Previous articles focused on how to securely design and configure a system based on existing hardware, software, IoT Devices, and networks. If you are developing IoT devices, software, and systems, there is a lot more you can do to develop secure systems.
The first thing is to manage and secure communications with IoT Devices. Your software needs to be able to discover, configure, manage and communicate with IoT devices. By considering security implications when designing and implementing these functions you can make the system much more robust. The basic guideline is don’t trust any device. Have checks to verify that a device is what it claims to be, to verify device integrity, and to validate communications with the devices.
Have a special process for discovering and registering devices and restrict access to it. Do not automatically detect and register any device that pops up on the network! Have a mechanism for pairing devices with the gateway, such as a special pairing mode that must be invoked on both the device and the gateway to pair or a requirement to manually enter a device serial number or address into the gateway as part of the registration process. For industrial applications adding devices is a deliberate process – this is not a good operation to fully automate!
A solid approach to gateway and device identity is to have a certificate provisioned onto the device at the factory, by the system integrator, or at a central facility. It is even better if this certificate is backed by a HW root of trust that can’t be copied or spoofed.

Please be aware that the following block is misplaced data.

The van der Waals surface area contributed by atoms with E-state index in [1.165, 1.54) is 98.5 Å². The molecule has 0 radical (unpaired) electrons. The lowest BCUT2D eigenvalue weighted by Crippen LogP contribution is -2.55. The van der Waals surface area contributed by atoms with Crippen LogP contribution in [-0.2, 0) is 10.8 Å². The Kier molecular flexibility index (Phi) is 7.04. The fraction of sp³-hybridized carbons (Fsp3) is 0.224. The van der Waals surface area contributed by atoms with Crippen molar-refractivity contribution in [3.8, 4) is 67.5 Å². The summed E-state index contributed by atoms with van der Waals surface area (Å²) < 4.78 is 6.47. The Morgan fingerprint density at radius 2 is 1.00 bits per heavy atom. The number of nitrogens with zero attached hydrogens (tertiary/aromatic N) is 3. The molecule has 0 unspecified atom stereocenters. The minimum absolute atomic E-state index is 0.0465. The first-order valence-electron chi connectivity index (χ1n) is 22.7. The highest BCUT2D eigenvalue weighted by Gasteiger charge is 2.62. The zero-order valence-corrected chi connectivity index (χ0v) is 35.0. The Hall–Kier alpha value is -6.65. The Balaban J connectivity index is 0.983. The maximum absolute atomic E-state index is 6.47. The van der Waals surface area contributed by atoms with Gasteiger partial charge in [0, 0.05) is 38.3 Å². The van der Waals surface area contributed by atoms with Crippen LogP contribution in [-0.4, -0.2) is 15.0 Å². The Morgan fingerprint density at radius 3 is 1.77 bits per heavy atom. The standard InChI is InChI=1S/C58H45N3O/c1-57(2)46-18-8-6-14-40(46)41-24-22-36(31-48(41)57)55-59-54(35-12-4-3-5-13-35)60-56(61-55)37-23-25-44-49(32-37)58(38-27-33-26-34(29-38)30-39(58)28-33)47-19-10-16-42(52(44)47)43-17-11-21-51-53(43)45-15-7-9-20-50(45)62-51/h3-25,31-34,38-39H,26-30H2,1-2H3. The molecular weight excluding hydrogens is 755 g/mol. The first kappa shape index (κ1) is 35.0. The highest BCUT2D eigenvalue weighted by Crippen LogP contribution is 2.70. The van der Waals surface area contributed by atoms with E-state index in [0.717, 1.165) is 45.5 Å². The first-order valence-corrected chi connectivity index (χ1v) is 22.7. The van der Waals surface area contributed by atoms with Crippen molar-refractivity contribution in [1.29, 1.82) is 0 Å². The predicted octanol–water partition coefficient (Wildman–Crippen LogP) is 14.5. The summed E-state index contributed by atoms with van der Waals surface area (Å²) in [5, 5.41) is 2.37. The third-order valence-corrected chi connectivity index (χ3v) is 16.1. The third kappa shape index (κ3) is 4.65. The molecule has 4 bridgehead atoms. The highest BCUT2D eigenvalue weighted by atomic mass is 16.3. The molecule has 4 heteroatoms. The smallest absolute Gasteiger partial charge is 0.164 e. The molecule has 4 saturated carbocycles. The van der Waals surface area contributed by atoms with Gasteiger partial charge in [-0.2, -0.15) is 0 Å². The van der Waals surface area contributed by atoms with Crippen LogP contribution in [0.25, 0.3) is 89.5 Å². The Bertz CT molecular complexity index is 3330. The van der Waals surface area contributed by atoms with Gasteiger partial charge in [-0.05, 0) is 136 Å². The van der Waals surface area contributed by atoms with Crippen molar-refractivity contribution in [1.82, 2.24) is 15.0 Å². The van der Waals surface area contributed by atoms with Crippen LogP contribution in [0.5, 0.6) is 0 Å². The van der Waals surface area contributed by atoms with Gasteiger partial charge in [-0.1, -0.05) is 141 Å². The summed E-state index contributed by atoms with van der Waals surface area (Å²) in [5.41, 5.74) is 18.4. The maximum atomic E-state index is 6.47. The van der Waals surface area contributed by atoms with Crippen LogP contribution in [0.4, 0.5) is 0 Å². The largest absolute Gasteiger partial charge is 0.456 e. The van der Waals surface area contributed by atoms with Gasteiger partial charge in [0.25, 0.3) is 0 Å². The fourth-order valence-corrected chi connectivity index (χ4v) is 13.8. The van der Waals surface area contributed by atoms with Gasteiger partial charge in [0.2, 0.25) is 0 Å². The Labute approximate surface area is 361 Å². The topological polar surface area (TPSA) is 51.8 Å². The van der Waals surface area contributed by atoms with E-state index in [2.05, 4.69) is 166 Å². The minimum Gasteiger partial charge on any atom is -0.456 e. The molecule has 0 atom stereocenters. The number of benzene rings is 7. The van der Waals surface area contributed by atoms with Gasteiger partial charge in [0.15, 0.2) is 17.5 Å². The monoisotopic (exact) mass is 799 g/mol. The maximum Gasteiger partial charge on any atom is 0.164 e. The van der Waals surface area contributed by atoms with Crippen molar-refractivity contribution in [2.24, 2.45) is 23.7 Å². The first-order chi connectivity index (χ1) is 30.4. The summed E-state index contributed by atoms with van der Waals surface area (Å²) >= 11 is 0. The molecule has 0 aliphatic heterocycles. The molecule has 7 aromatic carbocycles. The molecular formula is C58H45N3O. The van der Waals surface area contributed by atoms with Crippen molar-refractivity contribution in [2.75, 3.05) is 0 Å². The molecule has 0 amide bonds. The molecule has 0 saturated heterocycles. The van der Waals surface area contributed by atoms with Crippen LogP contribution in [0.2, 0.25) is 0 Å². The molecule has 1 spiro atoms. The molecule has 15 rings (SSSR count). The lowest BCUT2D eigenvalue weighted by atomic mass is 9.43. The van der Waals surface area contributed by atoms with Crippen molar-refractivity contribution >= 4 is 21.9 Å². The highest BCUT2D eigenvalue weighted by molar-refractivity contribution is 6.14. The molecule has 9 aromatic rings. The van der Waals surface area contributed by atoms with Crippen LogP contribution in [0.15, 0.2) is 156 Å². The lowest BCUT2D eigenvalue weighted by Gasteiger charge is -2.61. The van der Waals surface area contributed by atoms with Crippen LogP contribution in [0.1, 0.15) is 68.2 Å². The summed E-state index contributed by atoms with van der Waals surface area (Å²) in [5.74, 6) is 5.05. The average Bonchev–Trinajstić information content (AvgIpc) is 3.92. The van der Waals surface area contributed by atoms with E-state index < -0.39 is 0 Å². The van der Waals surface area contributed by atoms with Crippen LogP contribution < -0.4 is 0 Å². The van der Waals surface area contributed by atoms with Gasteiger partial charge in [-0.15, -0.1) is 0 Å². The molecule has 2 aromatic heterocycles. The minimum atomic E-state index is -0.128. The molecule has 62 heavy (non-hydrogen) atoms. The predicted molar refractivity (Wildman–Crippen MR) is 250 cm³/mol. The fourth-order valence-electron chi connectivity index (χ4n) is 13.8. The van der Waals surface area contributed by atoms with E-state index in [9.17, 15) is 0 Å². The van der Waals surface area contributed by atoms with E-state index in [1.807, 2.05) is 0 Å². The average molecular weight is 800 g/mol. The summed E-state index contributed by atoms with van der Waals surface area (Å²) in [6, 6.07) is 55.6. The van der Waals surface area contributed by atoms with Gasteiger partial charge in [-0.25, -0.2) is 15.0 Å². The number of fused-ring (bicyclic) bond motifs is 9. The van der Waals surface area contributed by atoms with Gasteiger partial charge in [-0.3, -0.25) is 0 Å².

Communications between the gateway and the device should be designed. Instead of a general network connection, which can be used for many purposes, consider using a specialized interface. Messaging interfaces are ideal for many IoT applications. Two of the most popular messaging interfaces are MQTT (Message Queued Telemetry Transport) and CoAP. In addition to their many other advantages, these messaging interfaces only carry IoT data, greatly reducing their capability to be used as an attack vector.
Message based interfaces are also a good approach for connecting the IoT Gateway to backend systems. An enterprise message bus like AMQP is a powerful tool for handling asynchronous inputs from thousands of gateways, routing them, and feeding the data into backend systems. A messaging system makes the total system more reliable, more robust, and more efficient – and makes it much easier to implement large scale systems! Messaging interfaces are ideal for handling exceptions – they allow you to simply send the exception as a regular message and have it properly processed and routed by business logic on the backend.
Messaging systems are also ideal for handling unreliable networks and heavy system loads. A messaging system will queue up messages until the network is available. If a sudden burst of activity causes the network and backend systems to be overloaded the messaging system will automatically queue up the messages and then release them for processing as resources become available. Messaging systems allow you to ensure reliable message delivery, which is critical for many applications. Best of all, messaging systems are easy for a programmer to use and do the hard work of building a robust communications capability for you.
No matter what type of interface you are using it is critical to sanitize your inputs. Never just pass through information from a device – instead, check it to make sure that is properly formatted, that it makes sense, that it does not contain a malicious payload, and that the data has not been corrupted. The overall integrity of an IoT system is greatly enhanced by ensuring the quality of the data it is operating on. Perhaps the best example of this is Little Bobby Tables from XKCD (XKCD.com):
On a more serious level, poor input sanitization is responsible for many security issues. Programmers should assume that users can’t be trusted and all interactions are a potential attack.